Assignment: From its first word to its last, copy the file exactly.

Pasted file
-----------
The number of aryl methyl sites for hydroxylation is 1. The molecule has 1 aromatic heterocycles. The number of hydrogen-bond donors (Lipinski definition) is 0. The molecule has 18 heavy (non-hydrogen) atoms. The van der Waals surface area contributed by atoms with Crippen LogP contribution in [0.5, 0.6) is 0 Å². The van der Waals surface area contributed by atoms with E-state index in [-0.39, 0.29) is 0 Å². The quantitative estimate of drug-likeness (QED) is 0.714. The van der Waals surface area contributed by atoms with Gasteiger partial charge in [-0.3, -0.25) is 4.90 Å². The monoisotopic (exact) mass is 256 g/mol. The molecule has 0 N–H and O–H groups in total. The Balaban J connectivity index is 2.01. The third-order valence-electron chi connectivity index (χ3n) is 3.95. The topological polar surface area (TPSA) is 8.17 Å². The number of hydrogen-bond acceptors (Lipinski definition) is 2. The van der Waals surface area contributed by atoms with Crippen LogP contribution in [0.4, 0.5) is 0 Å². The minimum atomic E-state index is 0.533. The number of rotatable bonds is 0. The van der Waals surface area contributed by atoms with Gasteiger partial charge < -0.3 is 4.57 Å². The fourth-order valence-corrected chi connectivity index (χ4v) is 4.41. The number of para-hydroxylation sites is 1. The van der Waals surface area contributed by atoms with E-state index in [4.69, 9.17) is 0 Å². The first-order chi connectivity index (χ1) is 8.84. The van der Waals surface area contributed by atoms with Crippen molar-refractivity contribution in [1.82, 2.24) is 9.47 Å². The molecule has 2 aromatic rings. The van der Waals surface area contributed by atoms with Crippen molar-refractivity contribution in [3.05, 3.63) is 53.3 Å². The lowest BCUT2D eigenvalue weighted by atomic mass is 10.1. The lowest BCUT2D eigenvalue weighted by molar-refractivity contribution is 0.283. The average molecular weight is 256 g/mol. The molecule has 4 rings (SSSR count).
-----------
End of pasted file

The number of aryl methyl sites for hydroxylation is 1. The molecule has 1 aromatic heterocycles. The number of hydrogen-bond donors (Lipinski definition) is 0. The molecule has 18 heavy (non-hydrogen) atoms. The van der Waals surface area contributed by atoms with Crippen LogP contribution in [0.5, 0.6) is 0 Å². The van der Waals surface area contributed by atoms with E-state index in [-0.39, 0.29) is 0 Å². The quantitative estimate of drug-likeness (QED) is 0.714. The van der Waals surface area contributed by atoms with Gasteiger partial charge in [-0.3, -0.25) is 4.90 Å². The monoisotopic (exact) mass is 256 g/mol. The molecule has 0 N–H and O–H groups in total. The Balaban J connectivity index is 2.01. The third-order valence-electron chi connectivity index (χ3n) is 3.95. The topological polar surface area (TPSA) is 8.17 Å². The number of hydrogen-bond acceptors (Lipinski definition) is 2. The van der Waals surface area contributed by atoms with Crippen LogP contribution in [0.4, 0.5) is 0 Å². The minimum atomic E-state index is 0.533. The number of rotatable bonds is 0. The van der Waals surface area contributed by atoms with Gasteiger partial charge < -0.3 is 4.57 Å². The fourth-order valence-corrected chi connectivity index (χ4v) is 4.41. The number of para-hydroxylation sites is 1. The van der Waals surface area contributed by atoms with E-state index in [4.69, 9.17) is 0 Å². The first-order chi connectivity index (χ1) is 8.84. The van der Waals surface area contributed by atoms with Crippen molar-refractivity contribution in [1.82, 2.24) is 9.47 Å². The molecule has 2 aromatic rings. The van der Waals surface area contributed by atoms with Crippen molar-refractivity contribution in [3.05, 3.63) is 53.3 Å². The lowest BCUT2D eigenvalue weighted by atomic mass is 10.1. The lowest BCUT2D eigenvalue weighted by molar-refractivity contribution is 0.283. The average molecular weight is 256 g/mol. The molecule has 4 rings (SSSR count).